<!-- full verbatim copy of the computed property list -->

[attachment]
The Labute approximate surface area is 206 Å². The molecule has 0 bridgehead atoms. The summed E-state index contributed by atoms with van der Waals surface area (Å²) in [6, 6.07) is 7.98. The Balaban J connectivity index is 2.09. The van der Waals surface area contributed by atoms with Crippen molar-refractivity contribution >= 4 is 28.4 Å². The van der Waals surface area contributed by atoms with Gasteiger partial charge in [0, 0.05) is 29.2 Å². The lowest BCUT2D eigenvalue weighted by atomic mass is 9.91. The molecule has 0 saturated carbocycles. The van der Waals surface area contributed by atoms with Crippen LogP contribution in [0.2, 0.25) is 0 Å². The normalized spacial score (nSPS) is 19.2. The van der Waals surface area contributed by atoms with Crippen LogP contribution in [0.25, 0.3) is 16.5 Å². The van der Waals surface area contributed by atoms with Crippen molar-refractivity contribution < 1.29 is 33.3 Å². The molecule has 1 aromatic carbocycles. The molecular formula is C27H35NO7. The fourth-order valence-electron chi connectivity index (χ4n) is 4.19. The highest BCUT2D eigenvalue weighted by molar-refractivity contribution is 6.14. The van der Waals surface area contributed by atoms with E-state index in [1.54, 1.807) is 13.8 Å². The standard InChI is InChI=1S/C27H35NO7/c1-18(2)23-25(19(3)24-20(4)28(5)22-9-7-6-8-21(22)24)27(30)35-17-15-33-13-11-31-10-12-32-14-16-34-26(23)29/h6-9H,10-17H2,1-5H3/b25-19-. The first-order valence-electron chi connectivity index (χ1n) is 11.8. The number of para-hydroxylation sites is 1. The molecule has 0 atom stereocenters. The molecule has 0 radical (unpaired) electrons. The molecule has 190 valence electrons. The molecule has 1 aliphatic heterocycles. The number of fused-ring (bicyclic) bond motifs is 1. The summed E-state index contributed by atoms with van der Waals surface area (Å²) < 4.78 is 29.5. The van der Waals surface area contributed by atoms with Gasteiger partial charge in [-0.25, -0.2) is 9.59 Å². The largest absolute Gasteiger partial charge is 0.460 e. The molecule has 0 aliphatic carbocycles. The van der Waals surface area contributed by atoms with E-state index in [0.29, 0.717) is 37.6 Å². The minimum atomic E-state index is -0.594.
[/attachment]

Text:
The Labute approximate surface area is 206 Å². The molecule has 0 bridgehead atoms. The summed E-state index contributed by atoms with van der Waals surface area (Å²) in [6, 6.07) is 7.98. The Balaban J connectivity index is 2.09. The van der Waals surface area contributed by atoms with Crippen molar-refractivity contribution >= 4 is 28.4 Å². The van der Waals surface area contributed by atoms with Gasteiger partial charge in [0, 0.05) is 29.2 Å². The lowest BCUT2D eigenvalue weighted by atomic mass is 9.91. The molecule has 0 saturated carbocycles. The van der Waals surface area contributed by atoms with Crippen LogP contribution in [0.2, 0.25) is 0 Å². The normalized spacial score (nSPS) is 19.2. The van der Waals surface area contributed by atoms with Crippen LogP contribution in [0.25, 0.3) is 16.5 Å². The van der Waals surface area contributed by atoms with Crippen molar-refractivity contribution < 1.29 is 33.3 Å². The molecule has 1 aromatic carbocycles. The molecular formula is C27H35NO7. The fourth-order valence-electron chi connectivity index (χ4n) is 4.19. The highest BCUT2D eigenvalue weighted by molar-refractivity contribution is 6.14. The van der Waals surface area contributed by atoms with E-state index in [1.54, 1.807) is 13.8 Å². The standard InChI is InChI=1S/C27H35NO7/c1-18(2)23-25(19(3)24-20(4)28(5)22-9-7-6-8-21(22)24)27(30)35-17-15-33-13-11-31-10-12-32-14-16-34-26(23)29/h6-9H,10-17H2,1-5H3/b25-19-. The first-order valence-electron chi connectivity index (χ1n) is 11.8. The number of para-hydroxylation sites is 1. The molecule has 0 atom stereocenters. The molecule has 0 radical (unpaired) electrons. The molecule has 190 valence electrons. The molecule has 1 aliphatic heterocycles. The number of fused-ring (bicyclic) bond motifs is 1. The summed E-state index contributed by atoms with van der Waals surface area (Å²) < 4.78 is 29.5. The van der Waals surface area contributed by atoms with Gasteiger partial charge in [-0.25, -0.2) is 9.59 Å². The largest absolute Gasteiger partial charge is 0.460 e. The molecule has 0 aliphatic carbocycles. The van der Waals surface area contributed by atoms with E-state index in [0.29, 0.717) is 37.6 Å². The minimum atomic E-state index is -0.594.